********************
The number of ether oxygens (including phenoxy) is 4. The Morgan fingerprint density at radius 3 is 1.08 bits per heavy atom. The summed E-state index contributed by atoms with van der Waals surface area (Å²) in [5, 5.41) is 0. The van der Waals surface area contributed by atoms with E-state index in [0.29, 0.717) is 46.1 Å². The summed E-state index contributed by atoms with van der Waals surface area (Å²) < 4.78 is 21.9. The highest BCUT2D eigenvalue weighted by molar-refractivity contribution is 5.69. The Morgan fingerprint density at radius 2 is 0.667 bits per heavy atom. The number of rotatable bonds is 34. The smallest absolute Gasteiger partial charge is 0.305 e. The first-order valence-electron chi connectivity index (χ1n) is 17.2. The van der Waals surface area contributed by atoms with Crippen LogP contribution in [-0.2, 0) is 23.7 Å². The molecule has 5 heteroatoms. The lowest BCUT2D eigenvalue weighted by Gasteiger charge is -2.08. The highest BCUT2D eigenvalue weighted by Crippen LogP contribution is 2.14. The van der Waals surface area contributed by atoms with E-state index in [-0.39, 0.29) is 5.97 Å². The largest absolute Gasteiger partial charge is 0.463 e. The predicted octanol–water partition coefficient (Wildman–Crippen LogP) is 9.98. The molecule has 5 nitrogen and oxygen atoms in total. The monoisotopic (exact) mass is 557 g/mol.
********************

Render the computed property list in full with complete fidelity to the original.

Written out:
The number of ether oxygens (including phenoxy) is 4. The Morgan fingerprint density at radius 3 is 1.08 bits per heavy atom. The summed E-state index contributed by atoms with van der Waals surface area (Å²) in [5, 5.41) is 0. The van der Waals surface area contributed by atoms with E-state index in [0.29, 0.717) is 46.1 Å². The summed E-state index contributed by atoms with van der Waals surface area (Å²) < 4.78 is 21.9. The highest BCUT2D eigenvalue weighted by molar-refractivity contribution is 5.69. The Morgan fingerprint density at radius 2 is 0.667 bits per heavy atom. The number of rotatable bonds is 34. The smallest absolute Gasteiger partial charge is 0.305 e. The first-order valence-electron chi connectivity index (χ1n) is 17.2. The van der Waals surface area contributed by atoms with Crippen LogP contribution in [-0.2, 0) is 23.7 Å². The molecule has 5 heteroatoms. The lowest BCUT2D eigenvalue weighted by Gasteiger charge is -2.08. The highest BCUT2D eigenvalue weighted by Crippen LogP contribution is 2.14. The van der Waals surface area contributed by atoms with E-state index in [-0.39, 0.29) is 5.97 Å². The largest absolute Gasteiger partial charge is 0.463 e. The predicted octanol–water partition coefficient (Wildman–Crippen LogP) is 9.98. The molecule has 5 nitrogen and oxygen atoms in total. The monoisotopic (exact) mass is 557 g/mol.